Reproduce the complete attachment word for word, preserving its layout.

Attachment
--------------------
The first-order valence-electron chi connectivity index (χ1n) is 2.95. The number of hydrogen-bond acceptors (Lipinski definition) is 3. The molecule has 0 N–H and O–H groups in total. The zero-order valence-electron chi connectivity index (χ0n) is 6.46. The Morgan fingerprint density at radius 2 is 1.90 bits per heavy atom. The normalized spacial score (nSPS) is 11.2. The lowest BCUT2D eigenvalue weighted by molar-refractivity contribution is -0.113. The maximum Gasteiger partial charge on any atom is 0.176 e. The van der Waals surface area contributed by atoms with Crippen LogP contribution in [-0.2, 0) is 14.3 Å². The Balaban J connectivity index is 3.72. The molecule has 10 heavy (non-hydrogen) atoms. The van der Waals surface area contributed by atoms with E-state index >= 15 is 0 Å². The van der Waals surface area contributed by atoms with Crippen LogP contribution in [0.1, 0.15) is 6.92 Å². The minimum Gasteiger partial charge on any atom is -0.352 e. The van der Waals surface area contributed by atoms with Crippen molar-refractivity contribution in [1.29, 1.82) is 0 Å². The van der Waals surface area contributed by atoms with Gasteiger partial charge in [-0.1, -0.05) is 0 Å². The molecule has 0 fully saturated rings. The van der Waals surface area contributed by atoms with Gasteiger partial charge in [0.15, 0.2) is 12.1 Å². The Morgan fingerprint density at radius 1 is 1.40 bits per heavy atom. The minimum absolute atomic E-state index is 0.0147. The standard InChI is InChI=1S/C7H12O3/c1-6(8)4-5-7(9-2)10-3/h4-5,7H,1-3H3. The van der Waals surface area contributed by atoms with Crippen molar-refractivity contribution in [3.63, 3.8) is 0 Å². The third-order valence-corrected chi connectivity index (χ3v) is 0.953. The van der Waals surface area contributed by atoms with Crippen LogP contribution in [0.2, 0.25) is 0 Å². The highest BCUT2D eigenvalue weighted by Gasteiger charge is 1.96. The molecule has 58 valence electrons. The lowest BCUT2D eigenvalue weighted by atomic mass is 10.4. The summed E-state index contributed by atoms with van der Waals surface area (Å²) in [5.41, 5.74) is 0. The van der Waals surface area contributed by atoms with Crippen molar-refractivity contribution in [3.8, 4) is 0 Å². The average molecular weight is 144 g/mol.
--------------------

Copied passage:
The first-order valence-electron chi connectivity index (χ1n) is 2.95. The number of hydrogen-bond acceptors (Lipinski definition) is 3. The molecule has 0 N–H and O–H groups in total. The zero-order valence-electron chi connectivity index (χ0n) is 6.46. The Morgan fingerprint density at radius 2 is 1.90 bits per heavy atom. The normalized spacial score (nSPS) is 11.2. The lowest BCUT2D eigenvalue weighted by molar-refractivity contribution is -0.113. The maximum Gasteiger partial charge on any atom is 0.176 e. The van der Waals surface area contributed by atoms with Crippen LogP contribution in [-0.2, 0) is 14.3 Å². The Balaban J connectivity index is 3.72. The molecule has 10 heavy (non-hydrogen) atoms. The van der Waals surface area contributed by atoms with E-state index >= 15 is 0 Å². The van der Waals surface area contributed by atoms with Crippen LogP contribution in [0.1, 0.15) is 6.92 Å². The minimum Gasteiger partial charge on any atom is -0.352 e. The van der Waals surface area contributed by atoms with Crippen molar-refractivity contribution in [1.29, 1.82) is 0 Å². The van der Waals surface area contributed by atoms with Gasteiger partial charge in [-0.1, -0.05) is 0 Å². The molecule has 0 fully saturated rings. The van der Waals surface area contributed by atoms with Gasteiger partial charge in [0.15, 0.2) is 12.1 Å². The Morgan fingerprint density at radius 1 is 1.40 bits per heavy atom. The minimum absolute atomic E-state index is 0.0147. The standard InChI is InChI=1S/C7H12O3/c1-6(8)4-5-7(9-2)10-3/h4-5,7H,1-3H3. The van der Waals surface area contributed by atoms with Crippen molar-refractivity contribution in [3.63, 3.8) is 0 Å². The third-order valence-corrected chi connectivity index (χ3v) is 0.953. The van der Waals surface area contributed by atoms with Crippen LogP contribution in [0.2, 0.25) is 0 Å². The highest BCUT2D eigenvalue weighted by Gasteiger charge is 1.96. The molecule has 58 valence electrons. The lowest BCUT2D eigenvalue weighted by atomic mass is 10.4. The summed E-state index contributed by atoms with van der Waals surface area (Å²) in [5.41, 5.74) is 0. The van der Waals surface area contributed by atoms with Crippen molar-refractivity contribution in [3.8, 4) is 0 Å². The average molecular weight is 144 g/mol.